Muhammad Muhsin Ibrahim
This article first appeared on Prof. Farooq Kperogi's column (his famous blog and the Daily Trust newspaper on Saturday) on 31st May, 2015. You may want to see it there: Guest column: Incredible Indian English
India and Nigeria, English is used as a
second language. I couldn’t however resist being driven to write on Indian
English— called Indianism or, more informally, “Hinglish”, which is a blend of
Hindi and English—since my early days in the country some two years ago. Like
in other nations where English is spoken as a non-native language, English
usage in both India and Nigeria differ
from British or American varieties in terms of phonetics, phonology, lexis,
structure, etc. The distinctiveness of Indian English, though, is as incredible
as the country itself.
I am not here to disparage theirs and extol ours. I don’t subscribe to linguistic imperialism. But polishing our English to the level of intelligibility among other speakers is pertinent, if not obligatory. I will highlight that uniqueness of, and differences in, Indian English with a few examples of some words and expressions that I have personally observed.
Faculty and Professor
By way of introduction, I am a faculty in
Oh, wait. What are you? Faculty, you read me right. The word “faculty” is
barely used in Nigerian institutions to refer to a, or an entire, teaching
staff. It’s mostly used only for a division (comprising several departments
dealing with a particular subject and headed by a senior academic called Dean).
This is not the case in Kano, Nigeria India.
It’s used both ways. You are a faculty working in the faculty of, say, Arts,
Medicine or Engineering.
The title of professor is used for every university teacher. I was first dazed when a very young-looking lecturer introduced himself to us as Professor Singh (not a real name). When my classmates found out that I also teach in a university, they began to call me professor. It took me minutes to explain to them (and to others) that I am just a graduate assistant, and have a very long way to go to attain professorship.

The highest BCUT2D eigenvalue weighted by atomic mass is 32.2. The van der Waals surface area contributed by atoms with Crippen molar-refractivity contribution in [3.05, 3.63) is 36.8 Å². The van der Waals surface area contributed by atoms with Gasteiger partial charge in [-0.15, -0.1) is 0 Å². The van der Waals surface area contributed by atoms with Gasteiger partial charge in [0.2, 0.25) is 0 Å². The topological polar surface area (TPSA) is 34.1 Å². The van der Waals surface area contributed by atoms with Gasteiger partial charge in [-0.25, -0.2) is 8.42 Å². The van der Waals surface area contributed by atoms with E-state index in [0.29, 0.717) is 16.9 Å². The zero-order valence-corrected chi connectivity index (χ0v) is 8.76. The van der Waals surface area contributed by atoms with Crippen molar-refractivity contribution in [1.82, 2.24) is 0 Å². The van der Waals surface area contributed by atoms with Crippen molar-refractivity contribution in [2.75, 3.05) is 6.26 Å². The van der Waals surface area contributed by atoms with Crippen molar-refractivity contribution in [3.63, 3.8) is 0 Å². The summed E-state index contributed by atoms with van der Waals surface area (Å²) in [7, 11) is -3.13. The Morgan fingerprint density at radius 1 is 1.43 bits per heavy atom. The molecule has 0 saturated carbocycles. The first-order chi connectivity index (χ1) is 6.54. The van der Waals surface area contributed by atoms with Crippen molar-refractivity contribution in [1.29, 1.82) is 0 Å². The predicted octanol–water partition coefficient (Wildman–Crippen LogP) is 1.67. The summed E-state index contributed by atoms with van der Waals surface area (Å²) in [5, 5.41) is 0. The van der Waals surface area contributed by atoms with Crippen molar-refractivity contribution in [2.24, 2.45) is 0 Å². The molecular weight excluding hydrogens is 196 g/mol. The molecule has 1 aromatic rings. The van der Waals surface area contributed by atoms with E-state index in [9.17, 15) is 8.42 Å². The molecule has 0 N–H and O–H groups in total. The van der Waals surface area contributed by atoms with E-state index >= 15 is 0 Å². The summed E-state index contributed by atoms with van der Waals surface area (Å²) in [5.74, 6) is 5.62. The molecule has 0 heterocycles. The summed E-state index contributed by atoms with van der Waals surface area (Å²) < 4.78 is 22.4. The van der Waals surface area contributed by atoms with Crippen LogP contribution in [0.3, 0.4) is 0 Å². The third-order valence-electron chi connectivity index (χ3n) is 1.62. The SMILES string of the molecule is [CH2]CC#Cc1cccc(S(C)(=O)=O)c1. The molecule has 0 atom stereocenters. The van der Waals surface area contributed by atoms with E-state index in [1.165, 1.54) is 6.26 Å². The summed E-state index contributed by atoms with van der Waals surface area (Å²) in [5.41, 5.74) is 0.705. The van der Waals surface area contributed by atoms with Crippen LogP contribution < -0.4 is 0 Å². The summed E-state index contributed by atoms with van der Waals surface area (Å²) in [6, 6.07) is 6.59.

I will report you for ragging (i.e. bullying, hazing) the way we speak English, Muhsin, my Indian friend could possibly say. “Ragging” is uniquely used in Indian educational institutions. It’s said to also be in use in other countries in the Indian subcontinent, though. There’s even an anti-ragging law in Indian schools’ rules and regulations. In
however, we use “bullying”, or more colloquially, “seniority” to mean the act
of intimidating and forcing the junior students to do something for the senior
Culture and tradition often shape the way we use language, especially a foreign one. So, in
the neuter word cousin is mostly followed by a redundant description of sister
or brother. Cousins are largely considered biological brothers or sisters as
there is no marriage among them. People therefore often feel compelled to
differentiate between the real brothers or sisters and the cousins.
What’s your good name?
Indians would hardly simply ask your name without adding “good” in the question: what’s your good name? This apparently sounds clumsy to many non-Indians. But you will get used to it if you stay in
for more than a week. I have made several efforts to unearth the real reason